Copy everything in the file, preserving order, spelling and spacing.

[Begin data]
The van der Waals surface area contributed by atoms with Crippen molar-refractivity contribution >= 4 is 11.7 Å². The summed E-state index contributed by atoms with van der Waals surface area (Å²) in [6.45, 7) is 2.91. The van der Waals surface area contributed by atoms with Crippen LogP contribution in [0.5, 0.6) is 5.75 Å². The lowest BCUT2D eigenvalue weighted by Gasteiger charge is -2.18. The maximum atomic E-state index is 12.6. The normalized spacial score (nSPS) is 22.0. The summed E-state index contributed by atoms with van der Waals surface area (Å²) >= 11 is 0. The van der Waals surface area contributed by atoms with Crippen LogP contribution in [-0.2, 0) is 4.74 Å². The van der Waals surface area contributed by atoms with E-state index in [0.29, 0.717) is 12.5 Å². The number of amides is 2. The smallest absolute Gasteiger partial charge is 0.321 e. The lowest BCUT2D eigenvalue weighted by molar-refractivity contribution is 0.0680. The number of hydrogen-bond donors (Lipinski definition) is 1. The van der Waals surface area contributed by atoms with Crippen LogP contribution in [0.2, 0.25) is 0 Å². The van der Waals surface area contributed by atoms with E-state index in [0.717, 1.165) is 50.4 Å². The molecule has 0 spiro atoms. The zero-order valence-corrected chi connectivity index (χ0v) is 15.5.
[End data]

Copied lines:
The van der Waals surface area contributed by atoms with Crippen molar-refractivity contribution >= 4 is 11.7 Å². The summed E-state index contributed by atoms with van der Waals surface area (Å²) in [6.45, 7) is 2.91. The van der Waals surface area contributed by atoms with Crippen LogP contribution in [0.5, 0.6) is 5.75 Å². The lowest BCUT2D eigenvalue weighted by Gasteiger charge is -2.18. The maximum atomic E-state index is 12.6. The normalized spacial score (nSPS) is 22.0. The summed E-state index contributed by atoms with van der Waals surface area (Å²) >= 11 is 0. The van der Waals surface area contributed by atoms with Crippen LogP contribution in [-0.2, 0) is 4.74 Å². The van der Waals surface area contributed by atoms with E-state index in [0.29, 0.717) is 12.5 Å². The number of amides is 2. The smallest absolute Gasteiger partial charge is 0.321 e. The lowest BCUT2D eigenvalue weighted by molar-refractivity contribution is 0.0680. The number of hydrogen-bond donors (Lipinski definition) is 1. The van der Waals surface area contributed by atoms with Crippen LogP contribution in [0.2, 0.25) is 0 Å². The van der Waals surface area contributed by atoms with E-state index in [0.717, 1.165) is 50.4 Å². The molecule has 0 spiro atoms. The zero-order valence-corrected chi connectivity index (χ0v) is 15.5.